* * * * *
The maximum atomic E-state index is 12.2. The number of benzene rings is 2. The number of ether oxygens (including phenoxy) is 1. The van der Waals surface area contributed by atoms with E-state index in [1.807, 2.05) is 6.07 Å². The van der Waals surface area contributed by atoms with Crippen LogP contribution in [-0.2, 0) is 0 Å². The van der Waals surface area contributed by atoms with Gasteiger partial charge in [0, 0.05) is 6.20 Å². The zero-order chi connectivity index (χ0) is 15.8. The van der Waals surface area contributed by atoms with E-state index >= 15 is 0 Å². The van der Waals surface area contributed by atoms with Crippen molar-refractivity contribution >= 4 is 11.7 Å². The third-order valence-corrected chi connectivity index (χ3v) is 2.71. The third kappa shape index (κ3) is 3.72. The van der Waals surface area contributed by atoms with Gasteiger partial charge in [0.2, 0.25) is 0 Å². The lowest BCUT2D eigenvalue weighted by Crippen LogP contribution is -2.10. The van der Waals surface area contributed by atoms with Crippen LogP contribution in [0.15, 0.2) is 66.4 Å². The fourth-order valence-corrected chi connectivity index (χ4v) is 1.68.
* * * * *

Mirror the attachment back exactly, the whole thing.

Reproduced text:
The maximum atomic E-state index is 12.2. The number of benzene rings is 2. The number of ether oxygens (including phenoxy) is 1. The van der Waals surface area contributed by atoms with E-state index in [1.807, 2.05) is 6.07 Å². The van der Waals surface area contributed by atoms with Crippen LogP contribution in [-0.2, 0) is 0 Å². The van der Waals surface area contributed by atoms with Gasteiger partial charge in [0, 0.05) is 6.20 Å². The zero-order chi connectivity index (χ0) is 15.8. The van der Waals surface area contributed by atoms with E-state index >= 15 is 0 Å². The van der Waals surface area contributed by atoms with Crippen molar-refractivity contribution >= 4 is 11.7 Å². The third-order valence-corrected chi connectivity index (χ3v) is 2.71. The third kappa shape index (κ3) is 3.72. The van der Waals surface area contributed by atoms with Gasteiger partial charge in [0.2, 0.25) is 0 Å². The lowest BCUT2D eigenvalue weighted by Crippen LogP contribution is -2.10. The van der Waals surface area contributed by atoms with Crippen LogP contribution in [0.15, 0.2) is 66.4 Å². The fourth-order valence-corrected chi connectivity index (χ4v) is 1.68.